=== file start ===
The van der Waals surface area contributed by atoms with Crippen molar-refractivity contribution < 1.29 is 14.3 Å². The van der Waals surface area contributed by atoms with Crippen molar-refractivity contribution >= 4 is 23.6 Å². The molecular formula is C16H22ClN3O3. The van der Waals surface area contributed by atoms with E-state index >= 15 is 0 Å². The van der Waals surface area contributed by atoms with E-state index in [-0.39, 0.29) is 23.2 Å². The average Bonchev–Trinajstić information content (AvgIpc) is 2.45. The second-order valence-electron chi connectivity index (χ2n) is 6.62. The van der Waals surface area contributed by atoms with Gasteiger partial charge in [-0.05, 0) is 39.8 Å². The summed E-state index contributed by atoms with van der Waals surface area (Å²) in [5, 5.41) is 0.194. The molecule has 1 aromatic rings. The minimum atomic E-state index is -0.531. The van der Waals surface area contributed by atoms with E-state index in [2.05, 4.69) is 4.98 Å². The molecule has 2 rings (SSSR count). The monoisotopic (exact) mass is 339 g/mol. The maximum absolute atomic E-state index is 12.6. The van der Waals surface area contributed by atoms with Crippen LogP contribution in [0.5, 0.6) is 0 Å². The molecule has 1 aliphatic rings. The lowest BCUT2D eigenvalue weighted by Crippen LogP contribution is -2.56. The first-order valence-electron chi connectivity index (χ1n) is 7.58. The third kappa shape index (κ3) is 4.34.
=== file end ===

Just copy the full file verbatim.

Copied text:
The van der Waals surface area contributed by atoms with Crippen molar-refractivity contribution < 1.29 is 14.3 Å². The van der Waals surface area contributed by atoms with Crippen molar-refractivity contribution >= 4 is 23.6 Å². The molecular formula is C16H22ClN3O3. The van der Waals surface area contributed by atoms with E-state index >= 15 is 0 Å². The van der Waals surface area contributed by atoms with E-state index in [-0.39, 0.29) is 23.2 Å². The average Bonchev–Trinajstić information content (AvgIpc) is 2.45. The second-order valence-electron chi connectivity index (χ2n) is 6.62. The van der Waals surface area contributed by atoms with Gasteiger partial charge in [-0.05, 0) is 39.8 Å². The summed E-state index contributed by atoms with van der Waals surface area (Å²) in [5, 5.41) is 0.194. The molecule has 1 aromatic rings. The minimum atomic E-state index is -0.531. The van der Waals surface area contributed by atoms with E-state index in [2.05, 4.69) is 4.98 Å². The molecule has 2 rings (SSSR count). The monoisotopic (exact) mass is 339 g/mol. The maximum absolute atomic E-state index is 12.6. The van der Waals surface area contributed by atoms with Crippen LogP contribution in [0.5, 0.6) is 0 Å². The molecule has 1 aliphatic rings. The lowest BCUT2D eigenvalue weighted by Crippen LogP contribution is -2.56. The first-order valence-electron chi connectivity index (χ1n) is 7.58. The third kappa shape index (κ3) is 4.34.